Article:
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A survey on missing data in machine learning


Machine learning has been the corner stone in analysing and extracting information from data and often a problem of missing values is encountered. Missing values occur because of various factors like missing completely at random, missing at random or missing not at random. All these may result from system malfunction during data collection or human error during data pre-processing. Nevertheless, it is important to deal with missing values before analysing data since ignoring or omitting missing values may result in biased or misinformed analysis. In literature there have been several proposals for handling missing values. In this paper, we aggregate some of the literature on missing data particularly focusing on machine learning techniques. We also give insight on how the machine learning approaches work by highlighting the key features of missing values imputation techniques, how they perform, their limitations and the kind of data they are most suitable for. We propose and evaluate two methods, the k nearest neighbor and an iterative imputation method (missForest) based on the random forest algorithm. Evaluation is performed on the Iris and novel power plant fan data with induced missing values at missingness rate of 5% to 20%. We show that both missForest and the k nearest neighbor can successfully handle missing values and offer some possible future research direction.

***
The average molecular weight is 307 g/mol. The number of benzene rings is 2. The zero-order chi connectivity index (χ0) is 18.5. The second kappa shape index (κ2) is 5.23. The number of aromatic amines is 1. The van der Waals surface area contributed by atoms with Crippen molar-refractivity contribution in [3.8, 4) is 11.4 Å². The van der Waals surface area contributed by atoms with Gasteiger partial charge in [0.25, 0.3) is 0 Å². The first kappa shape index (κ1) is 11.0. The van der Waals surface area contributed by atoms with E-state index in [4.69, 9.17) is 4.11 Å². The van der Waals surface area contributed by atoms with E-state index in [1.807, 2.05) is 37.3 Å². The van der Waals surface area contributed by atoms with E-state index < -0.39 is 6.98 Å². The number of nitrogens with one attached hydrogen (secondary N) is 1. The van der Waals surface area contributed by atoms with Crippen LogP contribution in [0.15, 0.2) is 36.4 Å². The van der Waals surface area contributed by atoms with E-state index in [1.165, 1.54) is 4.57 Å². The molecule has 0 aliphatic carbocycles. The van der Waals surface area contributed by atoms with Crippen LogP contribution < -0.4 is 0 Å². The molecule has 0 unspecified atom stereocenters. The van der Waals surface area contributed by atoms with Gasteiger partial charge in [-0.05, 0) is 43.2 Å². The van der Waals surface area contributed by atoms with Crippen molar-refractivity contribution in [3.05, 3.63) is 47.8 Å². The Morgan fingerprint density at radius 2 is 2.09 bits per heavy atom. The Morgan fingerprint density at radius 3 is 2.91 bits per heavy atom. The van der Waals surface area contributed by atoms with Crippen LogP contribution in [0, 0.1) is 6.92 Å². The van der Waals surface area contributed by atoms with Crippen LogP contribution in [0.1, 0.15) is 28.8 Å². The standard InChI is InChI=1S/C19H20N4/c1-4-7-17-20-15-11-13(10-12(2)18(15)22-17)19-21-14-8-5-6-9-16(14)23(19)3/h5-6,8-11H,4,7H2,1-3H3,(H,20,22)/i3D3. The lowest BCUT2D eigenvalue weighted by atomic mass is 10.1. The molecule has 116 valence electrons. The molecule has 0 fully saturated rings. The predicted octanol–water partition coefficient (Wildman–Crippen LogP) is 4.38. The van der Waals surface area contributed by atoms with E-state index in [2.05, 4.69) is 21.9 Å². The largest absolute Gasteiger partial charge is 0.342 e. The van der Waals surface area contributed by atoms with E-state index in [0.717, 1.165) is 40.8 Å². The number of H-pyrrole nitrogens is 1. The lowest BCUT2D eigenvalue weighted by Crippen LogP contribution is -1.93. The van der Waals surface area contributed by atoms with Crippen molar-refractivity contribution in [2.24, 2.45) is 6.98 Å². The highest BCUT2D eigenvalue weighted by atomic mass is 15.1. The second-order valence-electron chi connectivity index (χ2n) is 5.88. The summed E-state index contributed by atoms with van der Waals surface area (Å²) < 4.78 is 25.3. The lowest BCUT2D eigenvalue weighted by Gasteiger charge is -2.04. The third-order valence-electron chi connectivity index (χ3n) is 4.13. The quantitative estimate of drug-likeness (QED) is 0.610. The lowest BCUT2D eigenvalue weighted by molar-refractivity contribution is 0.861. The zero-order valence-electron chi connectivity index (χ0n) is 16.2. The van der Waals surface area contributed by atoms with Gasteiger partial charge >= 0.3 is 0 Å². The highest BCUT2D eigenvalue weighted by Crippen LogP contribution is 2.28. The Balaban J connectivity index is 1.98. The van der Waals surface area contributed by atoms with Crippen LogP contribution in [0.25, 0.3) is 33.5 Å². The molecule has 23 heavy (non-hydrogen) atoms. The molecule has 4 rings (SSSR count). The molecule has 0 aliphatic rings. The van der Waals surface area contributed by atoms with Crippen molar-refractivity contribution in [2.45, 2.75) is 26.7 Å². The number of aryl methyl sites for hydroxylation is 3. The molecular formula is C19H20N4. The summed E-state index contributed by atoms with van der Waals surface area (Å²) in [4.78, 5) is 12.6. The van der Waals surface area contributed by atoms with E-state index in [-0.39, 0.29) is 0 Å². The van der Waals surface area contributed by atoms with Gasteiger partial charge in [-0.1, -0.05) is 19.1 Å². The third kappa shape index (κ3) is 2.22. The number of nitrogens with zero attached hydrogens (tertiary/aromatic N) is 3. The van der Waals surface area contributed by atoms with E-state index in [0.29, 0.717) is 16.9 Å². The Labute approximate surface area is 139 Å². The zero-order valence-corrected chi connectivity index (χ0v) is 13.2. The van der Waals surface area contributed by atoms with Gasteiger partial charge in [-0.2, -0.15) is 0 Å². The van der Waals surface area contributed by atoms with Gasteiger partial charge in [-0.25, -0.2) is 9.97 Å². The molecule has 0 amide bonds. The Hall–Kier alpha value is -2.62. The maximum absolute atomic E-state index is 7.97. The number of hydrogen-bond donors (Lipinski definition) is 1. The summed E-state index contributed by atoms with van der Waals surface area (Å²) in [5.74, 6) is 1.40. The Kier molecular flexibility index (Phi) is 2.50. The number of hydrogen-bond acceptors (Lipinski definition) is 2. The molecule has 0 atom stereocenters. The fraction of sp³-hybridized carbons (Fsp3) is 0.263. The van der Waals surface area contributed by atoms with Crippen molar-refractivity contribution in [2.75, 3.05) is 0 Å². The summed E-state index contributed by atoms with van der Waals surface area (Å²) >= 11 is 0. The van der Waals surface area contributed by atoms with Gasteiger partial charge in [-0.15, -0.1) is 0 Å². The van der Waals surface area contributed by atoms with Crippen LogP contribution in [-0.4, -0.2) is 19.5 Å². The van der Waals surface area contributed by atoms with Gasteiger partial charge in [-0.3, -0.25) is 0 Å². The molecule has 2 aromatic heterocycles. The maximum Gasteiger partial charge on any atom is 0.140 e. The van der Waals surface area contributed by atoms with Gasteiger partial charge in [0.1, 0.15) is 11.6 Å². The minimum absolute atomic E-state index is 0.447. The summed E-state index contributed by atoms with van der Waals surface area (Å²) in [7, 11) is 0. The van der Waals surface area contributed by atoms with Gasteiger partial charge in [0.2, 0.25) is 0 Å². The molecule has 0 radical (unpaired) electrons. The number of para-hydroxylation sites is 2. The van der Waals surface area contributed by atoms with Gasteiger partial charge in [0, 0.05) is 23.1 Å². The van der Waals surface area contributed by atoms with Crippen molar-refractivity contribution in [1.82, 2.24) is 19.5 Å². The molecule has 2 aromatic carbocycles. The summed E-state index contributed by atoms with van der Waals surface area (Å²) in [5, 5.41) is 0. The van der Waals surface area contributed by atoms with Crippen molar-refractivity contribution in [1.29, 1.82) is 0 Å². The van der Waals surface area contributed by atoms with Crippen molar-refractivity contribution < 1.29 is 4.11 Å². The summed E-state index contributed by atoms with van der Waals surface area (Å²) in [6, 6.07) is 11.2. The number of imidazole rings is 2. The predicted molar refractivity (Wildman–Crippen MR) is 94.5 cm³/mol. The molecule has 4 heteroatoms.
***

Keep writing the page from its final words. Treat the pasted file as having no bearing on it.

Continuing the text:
Missing values are usually attributed to: human error when processing data, machine error due to the malfunctioning of equipment, respondents refusal to answer certain questions, drop-out in studies and merging unrelated data [1, 2]. The missing values problem is usually common in all domains that deal with data and causes different issues like performance degradation, data analysis problems and biased outcomes lead by the differences in missing and complete values [3]. Moreover, the seriousness of missing values depend in part on how much data is missing, the pattern of missing data, and the mechanism underlying the missingness of the data [4]. Missing values can be handled by certain techniques including, deletion of instances and replacement with potential or estimated values [5,6,7], a technique denoted as imputation [8]. Several traditional statistical and machine learning imputation techniques such as mean, regression, K nearest neighbor, ensemble based etc, have been proposed in the literature to handle missing values [9, 10]. In some cases, hybrid approaches [11,12,13,14,15], have also been utilized to solve the weaknesses of the traditional imputation techniques. However, it is important to note that the only suitable solution comes down to a virtuous design and good analysis [16]. This is because analysis of performance is dependent but not limited to several factors such as the type of algorithm selected, attribute selection and sampling techniques. Also, as the era of big data is here, data has become large and complex that it is difficult to deal with missing data using traditional learning methods since the established process of learning from conventional methods was not designed to with big data [17]. Therefore, when dealing with missing data, approach is always crucial since improper handling may lead to drawing inaccurate inferences.